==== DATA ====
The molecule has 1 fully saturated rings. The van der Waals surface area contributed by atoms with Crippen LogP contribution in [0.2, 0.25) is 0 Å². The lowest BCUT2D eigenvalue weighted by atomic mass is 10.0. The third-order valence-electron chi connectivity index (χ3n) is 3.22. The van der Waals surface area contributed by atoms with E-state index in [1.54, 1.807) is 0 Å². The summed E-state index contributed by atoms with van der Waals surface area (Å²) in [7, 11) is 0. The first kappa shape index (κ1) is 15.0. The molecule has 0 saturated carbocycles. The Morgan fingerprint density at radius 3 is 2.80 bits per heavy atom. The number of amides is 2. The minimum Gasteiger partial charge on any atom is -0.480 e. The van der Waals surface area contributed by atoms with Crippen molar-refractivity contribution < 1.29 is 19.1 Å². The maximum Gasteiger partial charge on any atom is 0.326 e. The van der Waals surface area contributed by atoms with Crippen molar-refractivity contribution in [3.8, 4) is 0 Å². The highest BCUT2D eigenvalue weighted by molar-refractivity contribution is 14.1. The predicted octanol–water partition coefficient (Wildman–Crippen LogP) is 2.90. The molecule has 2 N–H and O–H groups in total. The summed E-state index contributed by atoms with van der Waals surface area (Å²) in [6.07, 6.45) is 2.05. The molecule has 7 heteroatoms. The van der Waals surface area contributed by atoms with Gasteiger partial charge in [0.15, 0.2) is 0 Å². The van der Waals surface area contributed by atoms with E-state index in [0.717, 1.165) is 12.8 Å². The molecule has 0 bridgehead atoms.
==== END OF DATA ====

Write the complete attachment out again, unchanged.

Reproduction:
The molecule has 1 fully saturated rings. The van der Waals surface area contributed by atoms with Crippen LogP contribution in [0.2, 0.25) is 0 Å². The lowest BCUT2D eigenvalue weighted by atomic mass is 10.0. The third-order valence-electron chi connectivity index (χ3n) is 3.22. The van der Waals surface area contributed by atoms with E-state index in [1.54, 1.807) is 0 Å². The summed E-state index contributed by atoms with van der Waals surface area (Å²) in [7, 11) is 0. The first kappa shape index (κ1) is 15.0. The molecule has 0 saturated carbocycles. The Morgan fingerprint density at radius 3 is 2.80 bits per heavy atom. The number of amides is 2. The minimum Gasteiger partial charge on any atom is -0.480 e. The van der Waals surface area contributed by atoms with Crippen molar-refractivity contribution < 1.29 is 19.1 Å². The maximum Gasteiger partial charge on any atom is 0.326 e. The van der Waals surface area contributed by atoms with Crippen molar-refractivity contribution in [3.8, 4) is 0 Å². The highest BCUT2D eigenvalue weighted by molar-refractivity contribution is 14.1. The predicted octanol–water partition coefficient (Wildman–Crippen LogP) is 2.90. The molecule has 2 N–H and O–H groups in total. The summed E-state index contributed by atoms with van der Waals surface area (Å²) in [6.07, 6.45) is 2.05. The molecule has 7 heteroatoms. The van der Waals surface area contributed by atoms with Gasteiger partial charge in [0.15, 0.2) is 0 Å². The van der Waals surface area contributed by atoms with E-state index in [0.717, 1.165) is 12.8 Å². The molecule has 0 bridgehead atoms.